We present herewith several more contributions the exit of the spinal nerve which is connected on the subject:
with the painful area. Sometimes this nerve is Dr. John M. Shaller, Cincinnati, Ohio, explains tender along its entire course; again the pain may the anodyne action of heat in the relief of neuric be reflected and the structures over the exit of or muscular pains as follows: Pain is produced the spinal nerves are tender on pressure. In these by tonic muscular contraction, or by congestion; conditions, vibration or the chiropractic thrust will irritation of some kind precedes either. Heat re- afford relief. laxes muscular contraction, and as muscular con- In cases of myalgia he employs vibration ditraction produces pain by its pressure, pain is rectly over the muscle, or at the exit of the spinal relieved when pressure is removed. Heat dissi- nerve which supplies the muscle, i. e., where it pates congestion and thus relieves.
leaves the vertebræ. A stimulating ointment, such Doctor Shaller does not believe that any definite as Rubifax, vigorously applied with the hand, will technique for the use of electricity can be given often be found useful in the treatment of myalgia, which must be specifically followed in order to as well as the use of the hot water bag. As for relieve pain. In his opinion every individual will medicinal remedies, he has found cimicifuga, bryprobably find that pain can be relieved by anyonia, rhus tox and aspirin of value in this kind of electricity, applied in almost any way, the condition.
For the relief of ocular pains and headache, and learned to my satisfaction that my suggestion Doctor Shaller suggests vibration of the muscles had been accepted and that a few hours in the and integument located over the second or third bath had given complete and permanent relief. cervical vertebra at the point of tenderness, which “In order to demonstrate the action of the conmay be found upon pressure. If the recti capitis tinuous bath as an anodyne, we can study its effect and oblique muscles are tender, which may be in burns; here it gives almost immediate, and even ascertained by deep pressure between the occiput complete, relief from pain, and can be regarded and axis, vibration may be applied over this region as the most excellent means of treatment. Even until the tenderness is lessened, say from five to if it offered no other advantages, it would be of ten minutes.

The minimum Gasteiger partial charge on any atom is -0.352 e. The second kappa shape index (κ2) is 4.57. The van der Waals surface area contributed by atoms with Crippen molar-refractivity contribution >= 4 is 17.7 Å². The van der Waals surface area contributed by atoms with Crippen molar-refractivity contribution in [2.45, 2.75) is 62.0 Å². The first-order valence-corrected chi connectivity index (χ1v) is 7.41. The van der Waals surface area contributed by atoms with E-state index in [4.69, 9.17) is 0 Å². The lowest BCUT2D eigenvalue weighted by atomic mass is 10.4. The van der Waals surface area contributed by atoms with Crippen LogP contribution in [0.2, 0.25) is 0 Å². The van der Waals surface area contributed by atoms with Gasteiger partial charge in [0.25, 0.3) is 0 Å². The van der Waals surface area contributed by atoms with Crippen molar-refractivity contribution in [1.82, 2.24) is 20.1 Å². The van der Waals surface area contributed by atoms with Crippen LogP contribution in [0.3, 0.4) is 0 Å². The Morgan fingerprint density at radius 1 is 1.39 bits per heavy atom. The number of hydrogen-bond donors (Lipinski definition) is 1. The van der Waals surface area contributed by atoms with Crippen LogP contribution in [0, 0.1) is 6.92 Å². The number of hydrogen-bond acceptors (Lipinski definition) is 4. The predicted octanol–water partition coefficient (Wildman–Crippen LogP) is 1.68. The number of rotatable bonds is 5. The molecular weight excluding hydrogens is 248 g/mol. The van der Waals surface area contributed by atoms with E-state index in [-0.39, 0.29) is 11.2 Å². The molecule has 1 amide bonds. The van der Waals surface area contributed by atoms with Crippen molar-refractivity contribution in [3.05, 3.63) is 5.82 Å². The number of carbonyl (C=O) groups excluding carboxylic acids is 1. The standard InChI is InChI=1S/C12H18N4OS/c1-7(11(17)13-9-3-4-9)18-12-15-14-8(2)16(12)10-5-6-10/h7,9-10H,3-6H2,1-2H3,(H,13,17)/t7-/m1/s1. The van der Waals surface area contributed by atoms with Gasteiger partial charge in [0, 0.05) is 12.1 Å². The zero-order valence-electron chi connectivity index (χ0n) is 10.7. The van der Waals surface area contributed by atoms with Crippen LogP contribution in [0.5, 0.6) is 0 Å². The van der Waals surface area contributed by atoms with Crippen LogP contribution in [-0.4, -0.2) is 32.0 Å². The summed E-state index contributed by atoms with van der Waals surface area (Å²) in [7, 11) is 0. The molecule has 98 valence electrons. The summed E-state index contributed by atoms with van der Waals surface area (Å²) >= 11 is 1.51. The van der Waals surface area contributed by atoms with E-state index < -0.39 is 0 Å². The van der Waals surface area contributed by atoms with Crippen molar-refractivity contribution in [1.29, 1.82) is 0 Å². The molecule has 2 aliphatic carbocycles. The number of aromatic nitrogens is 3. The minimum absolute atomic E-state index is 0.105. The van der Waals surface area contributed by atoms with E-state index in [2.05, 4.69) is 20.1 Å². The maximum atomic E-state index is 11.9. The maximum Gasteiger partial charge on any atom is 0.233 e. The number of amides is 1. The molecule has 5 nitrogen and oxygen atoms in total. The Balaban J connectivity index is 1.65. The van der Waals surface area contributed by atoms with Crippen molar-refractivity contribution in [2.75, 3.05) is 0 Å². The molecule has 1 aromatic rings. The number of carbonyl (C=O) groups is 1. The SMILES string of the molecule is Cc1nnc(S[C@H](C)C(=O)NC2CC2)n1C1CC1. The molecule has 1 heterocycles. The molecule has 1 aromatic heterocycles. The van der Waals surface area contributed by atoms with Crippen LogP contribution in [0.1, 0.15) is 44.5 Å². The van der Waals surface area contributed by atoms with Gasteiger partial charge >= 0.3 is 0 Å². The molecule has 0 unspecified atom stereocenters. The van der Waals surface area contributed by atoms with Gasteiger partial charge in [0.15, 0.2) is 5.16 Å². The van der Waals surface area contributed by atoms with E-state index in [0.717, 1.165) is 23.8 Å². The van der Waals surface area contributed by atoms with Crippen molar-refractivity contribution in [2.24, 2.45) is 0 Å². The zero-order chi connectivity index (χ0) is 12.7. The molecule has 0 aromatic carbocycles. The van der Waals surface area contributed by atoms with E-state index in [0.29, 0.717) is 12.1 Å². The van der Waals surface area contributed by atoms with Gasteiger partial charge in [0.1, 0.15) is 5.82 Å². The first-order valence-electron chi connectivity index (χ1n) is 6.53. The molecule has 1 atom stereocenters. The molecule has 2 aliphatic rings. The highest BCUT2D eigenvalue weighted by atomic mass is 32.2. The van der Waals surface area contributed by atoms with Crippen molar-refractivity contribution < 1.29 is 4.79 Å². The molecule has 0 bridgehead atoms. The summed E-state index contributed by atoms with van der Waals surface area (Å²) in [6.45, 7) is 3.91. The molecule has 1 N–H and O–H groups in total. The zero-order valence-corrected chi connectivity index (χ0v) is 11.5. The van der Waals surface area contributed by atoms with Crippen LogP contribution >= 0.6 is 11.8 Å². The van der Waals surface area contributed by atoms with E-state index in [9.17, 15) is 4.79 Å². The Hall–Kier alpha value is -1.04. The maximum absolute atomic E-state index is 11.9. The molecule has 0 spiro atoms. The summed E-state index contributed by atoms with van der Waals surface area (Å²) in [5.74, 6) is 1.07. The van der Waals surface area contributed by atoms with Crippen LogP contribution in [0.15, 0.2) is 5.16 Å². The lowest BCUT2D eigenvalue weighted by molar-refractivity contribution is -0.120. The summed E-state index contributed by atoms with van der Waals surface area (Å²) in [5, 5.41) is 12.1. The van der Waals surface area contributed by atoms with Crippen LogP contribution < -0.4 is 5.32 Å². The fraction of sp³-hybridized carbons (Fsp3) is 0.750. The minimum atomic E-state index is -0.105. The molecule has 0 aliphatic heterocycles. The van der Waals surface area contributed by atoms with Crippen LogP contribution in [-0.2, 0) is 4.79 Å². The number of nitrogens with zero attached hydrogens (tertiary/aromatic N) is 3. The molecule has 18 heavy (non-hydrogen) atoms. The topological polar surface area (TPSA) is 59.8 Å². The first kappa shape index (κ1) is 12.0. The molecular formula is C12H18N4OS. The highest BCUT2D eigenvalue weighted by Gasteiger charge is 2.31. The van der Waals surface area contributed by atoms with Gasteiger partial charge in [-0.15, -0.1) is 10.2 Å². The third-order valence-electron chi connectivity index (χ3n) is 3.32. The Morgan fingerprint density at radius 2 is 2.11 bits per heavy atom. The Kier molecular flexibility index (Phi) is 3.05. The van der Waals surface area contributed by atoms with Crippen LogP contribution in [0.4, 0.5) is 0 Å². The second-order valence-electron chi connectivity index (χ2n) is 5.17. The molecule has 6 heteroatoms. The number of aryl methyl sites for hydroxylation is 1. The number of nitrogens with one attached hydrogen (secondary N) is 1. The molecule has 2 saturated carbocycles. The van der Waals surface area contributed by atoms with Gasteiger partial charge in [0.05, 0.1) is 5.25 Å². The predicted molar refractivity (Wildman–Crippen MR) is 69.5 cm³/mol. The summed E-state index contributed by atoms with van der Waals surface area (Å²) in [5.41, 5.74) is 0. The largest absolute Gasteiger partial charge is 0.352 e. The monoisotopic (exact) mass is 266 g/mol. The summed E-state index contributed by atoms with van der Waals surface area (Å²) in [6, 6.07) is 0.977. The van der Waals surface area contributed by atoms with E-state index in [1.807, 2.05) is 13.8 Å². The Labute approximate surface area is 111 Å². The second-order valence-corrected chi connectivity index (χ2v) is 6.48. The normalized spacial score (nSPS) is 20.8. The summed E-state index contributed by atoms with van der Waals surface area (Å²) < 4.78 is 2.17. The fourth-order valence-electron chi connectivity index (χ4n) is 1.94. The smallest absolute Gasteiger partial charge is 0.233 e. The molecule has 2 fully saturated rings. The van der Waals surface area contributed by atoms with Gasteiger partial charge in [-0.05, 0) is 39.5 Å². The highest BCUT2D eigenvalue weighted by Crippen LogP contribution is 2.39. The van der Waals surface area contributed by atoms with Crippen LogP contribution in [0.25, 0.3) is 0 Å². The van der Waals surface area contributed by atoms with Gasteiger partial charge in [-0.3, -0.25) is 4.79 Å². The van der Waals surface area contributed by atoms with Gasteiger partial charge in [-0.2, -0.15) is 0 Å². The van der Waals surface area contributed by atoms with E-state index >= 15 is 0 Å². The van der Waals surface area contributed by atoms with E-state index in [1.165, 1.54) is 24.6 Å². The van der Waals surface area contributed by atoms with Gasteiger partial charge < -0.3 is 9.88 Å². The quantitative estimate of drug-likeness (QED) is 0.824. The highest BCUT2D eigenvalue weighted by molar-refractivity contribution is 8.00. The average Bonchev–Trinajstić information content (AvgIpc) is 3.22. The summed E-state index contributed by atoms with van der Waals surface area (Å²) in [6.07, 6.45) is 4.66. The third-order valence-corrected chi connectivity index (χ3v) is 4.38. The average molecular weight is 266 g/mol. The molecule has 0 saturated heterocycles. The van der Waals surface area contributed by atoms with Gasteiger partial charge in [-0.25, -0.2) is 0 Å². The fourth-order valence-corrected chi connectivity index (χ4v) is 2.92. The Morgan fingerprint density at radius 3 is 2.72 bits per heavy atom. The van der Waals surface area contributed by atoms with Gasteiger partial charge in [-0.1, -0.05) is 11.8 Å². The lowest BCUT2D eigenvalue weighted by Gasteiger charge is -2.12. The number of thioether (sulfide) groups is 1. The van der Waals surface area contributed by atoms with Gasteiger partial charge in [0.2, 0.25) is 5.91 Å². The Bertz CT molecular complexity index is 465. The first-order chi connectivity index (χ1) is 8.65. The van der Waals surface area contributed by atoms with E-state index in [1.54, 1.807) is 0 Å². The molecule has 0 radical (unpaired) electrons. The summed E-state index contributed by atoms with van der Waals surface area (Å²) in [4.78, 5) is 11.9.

great value on account of this soothing effect when When there is deep-seated or visceral pain of the pairs are most excruciating. Another advaninflammatory origin, he examines the spine at the tage of the warm-water treatment is that the water exit of the spinal nerves of each side for tender- penetrates the burnt tissues, in consequence of ness and applies the vibrator at that point. In which they remain moist and soft. Without the acute conditions he relies on codeine for the relief immersion the cuticle which has been destroyed in of pain, while, of course, endeavoring to learn its whole depth would harden and form an imthe cause and correcting it.
penetrable covering over the underlying parts. Regarding the pains of severe and possibly in
Immersed in water, tissues which have becurable chronic disease, such as cancer, for
come gangrænous cannot dry up, but remain instance, Doctor Shaller says: “If there is no possible chance to remove the cause, I would treat such a patient as I would wish to be treated under similar circumstances. While pain does not kill very quickly, still I would prefer to be comfortable. I prefer in such cases a combination of morphine, hyoscine, cactoid, pilocarpine and caffeine (known as H-M-C Modified-Abbott). I would permit such a patient to try to obtain relief from any source in which he or she had faith. I would not take away hope, but make every endeavor to keep the mind on the idea of relief, with belief in its attainment.” He goes on to say:
Patients Method in the Continuous Hot Bath. “There is no doubt that the mind has much greater.